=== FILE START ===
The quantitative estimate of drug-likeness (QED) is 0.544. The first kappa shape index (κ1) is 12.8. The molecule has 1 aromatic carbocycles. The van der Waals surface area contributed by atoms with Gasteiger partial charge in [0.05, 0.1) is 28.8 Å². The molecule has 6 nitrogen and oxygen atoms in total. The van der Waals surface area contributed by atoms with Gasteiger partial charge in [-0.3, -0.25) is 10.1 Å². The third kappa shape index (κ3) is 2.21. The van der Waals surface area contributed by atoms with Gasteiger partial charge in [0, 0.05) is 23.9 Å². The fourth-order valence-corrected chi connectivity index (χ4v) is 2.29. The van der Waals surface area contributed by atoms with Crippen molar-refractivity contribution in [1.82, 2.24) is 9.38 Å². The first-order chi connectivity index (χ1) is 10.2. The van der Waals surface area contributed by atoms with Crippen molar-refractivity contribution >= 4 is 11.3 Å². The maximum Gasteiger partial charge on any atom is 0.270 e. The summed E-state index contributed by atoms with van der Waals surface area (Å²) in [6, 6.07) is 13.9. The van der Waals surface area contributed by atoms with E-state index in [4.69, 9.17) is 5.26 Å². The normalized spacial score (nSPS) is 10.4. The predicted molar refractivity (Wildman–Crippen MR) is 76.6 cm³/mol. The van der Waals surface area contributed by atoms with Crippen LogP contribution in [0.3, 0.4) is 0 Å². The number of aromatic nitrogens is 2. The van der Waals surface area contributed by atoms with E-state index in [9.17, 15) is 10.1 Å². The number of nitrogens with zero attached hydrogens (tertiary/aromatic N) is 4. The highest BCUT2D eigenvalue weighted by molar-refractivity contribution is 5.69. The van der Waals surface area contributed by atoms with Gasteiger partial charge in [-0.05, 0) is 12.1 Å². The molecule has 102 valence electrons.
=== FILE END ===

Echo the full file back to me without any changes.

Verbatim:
The quantitative estimate of drug-likeness (QED) is 0.544. The first kappa shape index (κ1) is 12.8. The molecule has 1 aromatic carbocycles. The van der Waals surface area contributed by atoms with Gasteiger partial charge in [0.05, 0.1) is 28.8 Å². The molecule has 6 nitrogen and oxygen atoms in total. The van der Waals surface area contributed by atoms with Gasteiger partial charge in [-0.3, -0.25) is 10.1 Å². The third kappa shape index (κ3) is 2.21. The van der Waals surface area contributed by atoms with Gasteiger partial charge in [0, 0.05) is 23.9 Å². The fourth-order valence-corrected chi connectivity index (χ4v) is 2.29. The van der Waals surface area contributed by atoms with Crippen molar-refractivity contribution in [1.82, 2.24) is 9.38 Å². The first-order chi connectivity index (χ1) is 10.2. The van der Waals surface area contributed by atoms with Crippen molar-refractivity contribution >= 4 is 11.3 Å². The maximum Gasteiger partial charge on any atom is 0.270 e. The summed E-state index contributed by atoms with van der Waals surface area (Å²) in [6, 6.07) is 13.9. The van der Waals surface area contributed by atoms with E-state index in [4.69, 9.17) is 5.26 Å². The normalized spacial score (nSPS) is 10.4. The predicted molar refractivity (Wildman–Crippen MR) is 76.6 cm³/mol. The van der Waals surface area contributed by atoms with Crippen LogP contribution in [0.3, 0.4) is 0 Å². The number of aromatic nitrogens is 2. The van der Waals surface area contributed by atoms with E-state index in [9.17, 15) is 10.1 Å². The number of nitrogens with zero attached hydrogens (tertiary/aromatic N) is 4. The highest BCUT2D eigenvalue weighted by molar-refractivity contribution is 5.69. The van der Waals surface area contributed by atoms with Gasteiger partial charge in [-0.05, 0) is 12.1 Å². The molecule has 102 valence electrons.